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Present day Babao Porridge is derived from a southern type of porridge called Laba Porridge. La refers to the La month, the last month of the lunar calendar and ba (‘eight’) to the eighth day of that month. On the 8th day of the lunar 12th month people used to prepare a porridge using eight or more ingredients to celebrate the end of the year. Another story explains the custom as a Buddhist tradition.

Laba porridge was first cooked as a sacrifice for ancestors and gods during Laba Festival as a part of winter worship. In an agricultural society, the 12th month or layue (腊月) was a time when families consumed some of their stores from the harvest season. Cooking a porridge with rich and varied ingredients is a way to celebrate a prosperous harvest for the year, in hopes of a better one to follow.

Just like Christmas overtaking the ancient Roman holiday of Saturnalia, when Buddhism arrived in China, it stamped its own influence on this local tradition. For Buddhists, Laba Festival is also Buddha’s Enlightenment Day.

The legend says that Shakyamuni, after 6 years of seeking enlightenment by living frugally, once sat down under a tree, dead tired. A woman herding cows saw him and prepared a simple porridge for him using course cereals and wild fruits. Shakyamuni was so revived from eating a bowl of that porridge, that he immediately gained enlightenment. From that day on, Buddhist Temples prepared a similar type of porridge on the 8th of each 12th month.

With the increasing pace of life, modern Chinese are less and less willing to spend several hours a day in the kitchen. This includes less frequently prepared foods like Babao Porridge.

The basic production process is easy enough. The raw materials are mixed and cooked, cooled and then packed in cans, similar to those used to pack soft drinks. In this way, the porridge can be easily consumed as a convenient food, while travelling, as a snack during office work, etc. A plastic spoon is usually attached to the can, so the traveller does need to pack a metal spoon from the kitchen either.

Formulation

The most essential aspect of the production of Babao Porridge is the combination of emulsifiers and thickeners. Babao Porridge consists of a viscous liquid part and solid parts. Manufacturers need to formulate the product in such a way, that the solid parts are more or less evenly distributed over the liquid part upon opening of the can.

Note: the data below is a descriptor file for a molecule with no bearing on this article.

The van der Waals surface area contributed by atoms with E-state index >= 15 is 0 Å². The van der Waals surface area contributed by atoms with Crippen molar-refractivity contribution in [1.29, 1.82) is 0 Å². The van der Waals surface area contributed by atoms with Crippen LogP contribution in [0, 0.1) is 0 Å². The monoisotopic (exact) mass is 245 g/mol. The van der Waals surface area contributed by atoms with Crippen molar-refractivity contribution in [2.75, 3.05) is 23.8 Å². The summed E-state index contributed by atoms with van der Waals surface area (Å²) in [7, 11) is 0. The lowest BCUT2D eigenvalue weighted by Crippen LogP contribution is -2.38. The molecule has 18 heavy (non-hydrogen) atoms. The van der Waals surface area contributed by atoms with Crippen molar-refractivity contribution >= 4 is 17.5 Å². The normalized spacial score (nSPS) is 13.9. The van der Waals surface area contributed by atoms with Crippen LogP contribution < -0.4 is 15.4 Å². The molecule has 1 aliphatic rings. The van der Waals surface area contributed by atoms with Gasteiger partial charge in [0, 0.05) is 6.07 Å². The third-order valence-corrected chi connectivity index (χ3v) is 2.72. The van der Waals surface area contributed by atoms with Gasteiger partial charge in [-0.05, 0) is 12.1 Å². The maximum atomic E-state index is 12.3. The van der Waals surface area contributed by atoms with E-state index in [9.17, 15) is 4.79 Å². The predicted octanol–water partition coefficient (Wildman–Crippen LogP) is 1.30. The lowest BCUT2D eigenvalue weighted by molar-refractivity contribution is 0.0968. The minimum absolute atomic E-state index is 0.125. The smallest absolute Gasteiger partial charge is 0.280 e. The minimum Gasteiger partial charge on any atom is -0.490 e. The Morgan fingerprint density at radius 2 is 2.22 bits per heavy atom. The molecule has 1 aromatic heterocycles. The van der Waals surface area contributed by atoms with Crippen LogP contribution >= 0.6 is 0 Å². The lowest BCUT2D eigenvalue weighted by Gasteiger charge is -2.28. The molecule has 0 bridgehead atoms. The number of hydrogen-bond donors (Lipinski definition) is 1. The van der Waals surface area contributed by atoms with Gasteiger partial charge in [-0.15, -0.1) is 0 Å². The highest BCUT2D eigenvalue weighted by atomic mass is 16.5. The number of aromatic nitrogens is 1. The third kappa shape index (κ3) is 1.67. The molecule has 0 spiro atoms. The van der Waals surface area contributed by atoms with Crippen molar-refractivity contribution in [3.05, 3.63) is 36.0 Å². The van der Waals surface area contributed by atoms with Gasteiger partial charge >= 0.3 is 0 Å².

A number of Chinese manufacturers of emulsifiers and thickeners supply products specially formulated for Babao Porridge. Some sources propagate CMC as the most appropriate thickener for this application.

A combination of CMC and a low calorie high intensity sweetener to replace the sugar will not only provide an authentic mouthfeel, but also decrease the caloric value.

Industrial recipes for so called ‘low calorie Babao Porridge,’ proposed by manufacturers of ingredients use sticky rice as the macro-ingredient, where part of the rice can be replaced with pumpkin. Various combinations of fruits (dates are most popular) and nuts (including peanuts) are added. Frequently suggested micro-ingredients and additives: pumpkin powder, xylitol, oligoxylose, CMC, konjac powder, and EDTA.

As a result of all the recent food safety problems, Chinese consumers have become more aware of ingredients and started asking if one food really needs so different ingredients. A recent article (24/9/2014) criticises the use of xanthan in one brand of Babao Porridge. Xanthan is known in the porridge industry under the nickname zhoubao, literally: ‘porridge treasure’. The reporter believes it is a means to hide the lack of skills of the manufacturer to produce a proper porridge.

Top brands

The following brands are recognised as China’s top brands for Babao porridge

Yinlu   PorrYinlu

The Yinlu Food Group was established in Xiamen (Fujian) in 1985 as producer of canned food and beverages. It is still one of China’s top producers of protein drinks. It now operates production units in Shandong, Hubei, Anhui and Sichuan. Nestlé has recently acquired a controlling stake in Yinlu.

Wahaha   PorrWahaha

The Wahaha Group was established in Hangzhou (Zhejiang) in 1987 as a private company operated by a school, producing tonic for school children. The founder and CEO, Mr. Zong Qinghou, is currently one of China’s richest entrepreneurs. Wahaha has 150 subsidiaries in all regions of China, employing 30,000 people. It ranks among China’s top 500 companies in 2014 It is a relatively new player in this market, but has rapidly risen to this position. The range includes a babao porridge sweetened with xylitol. Wahaha has started a new campaign for its canned porridge range in January 2015, stressing that the company is being loyal to the Chinese tradition of porridge making. The following picture says that Wahaha’s Babao Porridge ‘tastes just like mother used to cook it’

WahahPorr

Qinqi   PorrQinqi

Based in Guangzhou (Guangdong), Qinqi was the first in China to launch Babao porridge in cans, which created the market for ready to drink Babao porridge. Although no longer the number one brand, Qinqi still bears the honorary name ‘porridge king’.

Qinqin   PorrQinqin

This brand is owned by the Xinxin Food Group, established in Yangzhou (Jiangsu) in 1991, by a local factory and a Taiwan investor. It produces a range of convenience foods, including Babao porridge.

Tongfu   PorrTongfu

The name of the producer, Tongfu Bowl Porridge Co., Ltd., betrays that it is dedicated to producing exactly that: porridge in (plastic) bowls. Tongfu was the first to introduce this type of packaging in China. It is considerably lighter than the canned version. It is located in Wuhu (Anhui)

Eurasia Consult knows the Chinese food industry since 1985. Follow us on Twitter.

Peter Peverelli is active in and with China since 1975.